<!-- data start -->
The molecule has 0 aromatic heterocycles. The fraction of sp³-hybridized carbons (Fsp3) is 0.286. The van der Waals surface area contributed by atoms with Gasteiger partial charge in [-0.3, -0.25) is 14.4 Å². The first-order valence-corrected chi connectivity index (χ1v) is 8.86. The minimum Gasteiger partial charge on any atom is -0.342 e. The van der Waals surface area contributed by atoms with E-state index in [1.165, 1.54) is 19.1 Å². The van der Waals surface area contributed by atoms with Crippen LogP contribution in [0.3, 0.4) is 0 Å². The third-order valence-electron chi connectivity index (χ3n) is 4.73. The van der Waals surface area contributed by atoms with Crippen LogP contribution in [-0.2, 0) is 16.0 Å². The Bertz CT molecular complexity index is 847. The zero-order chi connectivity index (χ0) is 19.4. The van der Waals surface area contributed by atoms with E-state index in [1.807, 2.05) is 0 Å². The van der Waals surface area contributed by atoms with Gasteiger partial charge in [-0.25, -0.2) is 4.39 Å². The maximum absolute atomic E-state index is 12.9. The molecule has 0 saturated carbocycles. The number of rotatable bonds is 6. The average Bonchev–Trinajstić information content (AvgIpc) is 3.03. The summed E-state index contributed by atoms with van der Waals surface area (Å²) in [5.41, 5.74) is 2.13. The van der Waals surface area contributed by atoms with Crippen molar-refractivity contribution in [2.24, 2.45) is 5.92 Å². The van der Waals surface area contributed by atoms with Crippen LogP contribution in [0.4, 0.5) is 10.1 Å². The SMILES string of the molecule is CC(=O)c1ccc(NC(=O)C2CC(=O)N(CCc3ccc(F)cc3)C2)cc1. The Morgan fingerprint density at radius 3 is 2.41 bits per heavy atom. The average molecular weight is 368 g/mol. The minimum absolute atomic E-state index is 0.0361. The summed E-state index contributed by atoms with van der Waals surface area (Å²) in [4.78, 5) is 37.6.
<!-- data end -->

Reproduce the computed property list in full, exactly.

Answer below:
The molecule has 0 aromatic heterocycles. The fraction of sp³-hybridized carbons (Fsp3) is 0.286. The van der Waals surface area contributed by atoms with Gasteiger partial charge in [-0.3, -0.25) is 14.4 Å². The first-order valence-corrected chi connectivity index (χ1v) is 8.86. The minimum Gasteiger partial charge on any atom is -0.342 e. The van der Waals surface area contributed by atoms with E-state index in [1.165, 1.54) is 19.1 Å². The van der Waals surface area contributed by atoms with Crippen LogP contribution in [0.3, 0.4) is 0 Å². The third-order valence-electron chi connectivity index (χ3n) is 4.73. The van der Waals surface area contributed by atoms with Crippen LogP contribution in [-0.2, 0) is 16.0 Å². The Bertz CT molecular complexity index is 847. The zero-order chi connectivity index (χ0) is 19.4. The van der Waals surface area contributed by atoms with E-state index in [1.807, 2.05) is 0 Å². The van der Waals surface area contributed by atoms with Gasteiger partial charge in [-0.25, -0.2) is 4.39 Å². The maximum absolute atomic E-state index is 12.9. The molecule has 0 saturated carbocycles. The number of rotatable bonds is 6. The average Bonchev–Trinajstić information content (AvgIpc) is 3.03. The summed E-state index contributed by atoms with van der Waals surface area (Å²) in [5.41, 5.74) is 2.13. The van der Waals surface area contributed by atoms with Crippen molar-refractivity contribution in [2.24, 2.45) is 5.92 Å². The van der Waals surface area contributed by atoms with Crippen LogP contribution in [0.4, 0.5) is 10.1 Å². The SMILES string of the molecule is CC(=O)c1ccc(NC(=O)C2CC(=O)N(CCc3ccc(F)cc3)C2)cc1. The Morgan fingerprint density at radius 3 is 2.41 bits per heavy atom. The average molecular weight is 368 g/mol. The minimum absolute atomic E-state index is 0.0361. The summed E-state index contributed by atoms with van der Waals surface area (Å²) in [4.78, 5) is 37.6.